7. Student Stories
Merry Christmas and Happy New Year!
Some inspiring memories from this past year....
We had three students in their 70's (all from different areas of the country, all at different levels of skill, and coincidentally flying on the same day this past Summer) grace us with the broadest most infectious smiles after each flight. Gary landed right near the cone and simply laughed as the other pilots, many at least half his age, gave him congratulations. John had the longest flight of the day, even flying further than Mark Telep "That Speck" on an XC flight from Chelan (an unforgettable moment of Mark bowing down deeply in respect to John). Joe spent the early morning hours knocking large, truck pitching rocks off of our access road and, for even more exercise, then carried his glider pack to the flying area. They all three fly in perfect form, they do their homework, and they have a deep love for paragliding. All three of these gentleman shared stories that kept us mesmerized. Stories ranging from one being a smokejumper in the 1940's to another being an Air Force Fighter Pilot/Instructor to another being an intermediate hang glider pilot. The entire class was beaming, excited and energized - these guys were the REAL thing. We younger folks found ourselves humbled. The unasked question, which would be impossible to answer, was whether or not any of us would be as "capable" when we, hopefully, found ourselves their age. Some may have wondered how they could be as talented at their own current age!
How easily they have become solid pilots. Gary showed up his 2nd day of class with all of his week's worth of homework finished and a complete weather briefing, which sure "wide-eyed" the other, and younger, students. Gary's smile was continuous as we suffered through difficult training weather, he simply relaxed by telling stories, playing with the kitties and reviewing his lessons - and in the end he completed his Novice course with ease. He inspired the other students to respect the weather and to appreciate our fortune when it blossomed into a flyable day.
John hadn't flown since his 3 weeks in Flagstaff 6 months earlier. John also showed up each day with a complete weather briefing and racked up more XC miles in that clinic than any of the other, and younger, students. John was proud of meeting his goals - he got high, stayed high and flew far. John wasn't afraid to pursue every little detail, often with questions he thought were "nit-picky", because he was determined to fully understand what we instructors could share. He inspired others to be patient with their timing on launch, making the most of the thermals and then gliding thoughtfully.
Joe has been flying the longest of the 3, but knew he was behind the curve with currency this Summer, so he asked for help without any ego-related concerns. He simply said that he wouldn't want to burden Susan, his wife, with an injury from an unnecessary accident. Within a few lessons Joe proceeded to make the flights, once again, without instructor aid. Joe flies so smoothly you'd swear he was a seasoned pilot. Turns that are graceful, landing approaches that are perfect and style that many a young person would love to have.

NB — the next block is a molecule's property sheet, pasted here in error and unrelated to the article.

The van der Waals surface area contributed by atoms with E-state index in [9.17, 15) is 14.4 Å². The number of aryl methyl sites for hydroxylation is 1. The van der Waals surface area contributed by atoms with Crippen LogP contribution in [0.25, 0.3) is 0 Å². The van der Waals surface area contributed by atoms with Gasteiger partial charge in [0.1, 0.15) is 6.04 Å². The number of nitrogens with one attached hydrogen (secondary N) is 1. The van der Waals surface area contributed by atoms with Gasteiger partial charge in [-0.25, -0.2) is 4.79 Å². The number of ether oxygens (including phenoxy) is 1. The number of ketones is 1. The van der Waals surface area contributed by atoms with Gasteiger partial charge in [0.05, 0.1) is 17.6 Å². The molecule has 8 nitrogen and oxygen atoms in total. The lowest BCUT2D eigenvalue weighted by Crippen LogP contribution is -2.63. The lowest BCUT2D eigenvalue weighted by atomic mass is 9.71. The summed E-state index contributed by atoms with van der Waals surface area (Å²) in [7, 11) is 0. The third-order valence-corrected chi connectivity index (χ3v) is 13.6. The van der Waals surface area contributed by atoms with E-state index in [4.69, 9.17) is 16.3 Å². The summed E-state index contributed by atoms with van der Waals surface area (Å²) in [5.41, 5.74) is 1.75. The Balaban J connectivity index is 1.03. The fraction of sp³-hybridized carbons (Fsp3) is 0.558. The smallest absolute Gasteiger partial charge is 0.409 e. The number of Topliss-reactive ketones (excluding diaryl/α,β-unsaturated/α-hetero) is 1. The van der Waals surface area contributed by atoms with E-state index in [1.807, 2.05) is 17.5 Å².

We spoke with a talented XC pilot in Chelan who told of a an experience in Europe a month earlier. He had run into an American woman, probably in her late 40's, who pretty much out flew everyone, everywhere she traveled. He told of her careful analysis of the conditions, timing on launch and then reasons for continually modifying her flight plans, when necessary. He was thrilled with her infectious enthusiasm for flying. We knew who he was describing and we weren't surprised. What he may not of known was how hard this pilot has worked to develop her competence. She has taken clinics in everything from many different instructors, and generally two or three times. Aviation, both academically and athletically, were tough for her. Unlike our threesome mentioned above who arrived at their first class with a "sense" of aviation, she had had no previous experience that was remotely similar. Although she is well-coordinated, her knees were shot which made her very cautious. Her passionate love of flight gave her the determination and energy to overcome any obstacle. When we caught up with her this Fall she was overflowing with happy stories of her flying trip to Europe, she was taking full advantage of having finally moved her last kid out of the house.
There are so many stories and so little room to print them. The themes are similar, maybe yours is also. Flight offers our reality the stuff dreams are made from. We are so very lucky to live in these technological times, that there's the USHGA to offer guidance and structure to our sites and training, and that we have the time and means to pursue the sport. The key thing that's prevalent in all 4 of the folks mentioned above is how appreciative (cherish, prize, treasure, value - having a high regard based on critical assessment and judgment) they are of everything. Appreciation gives respect which leads to success and all the more happiness.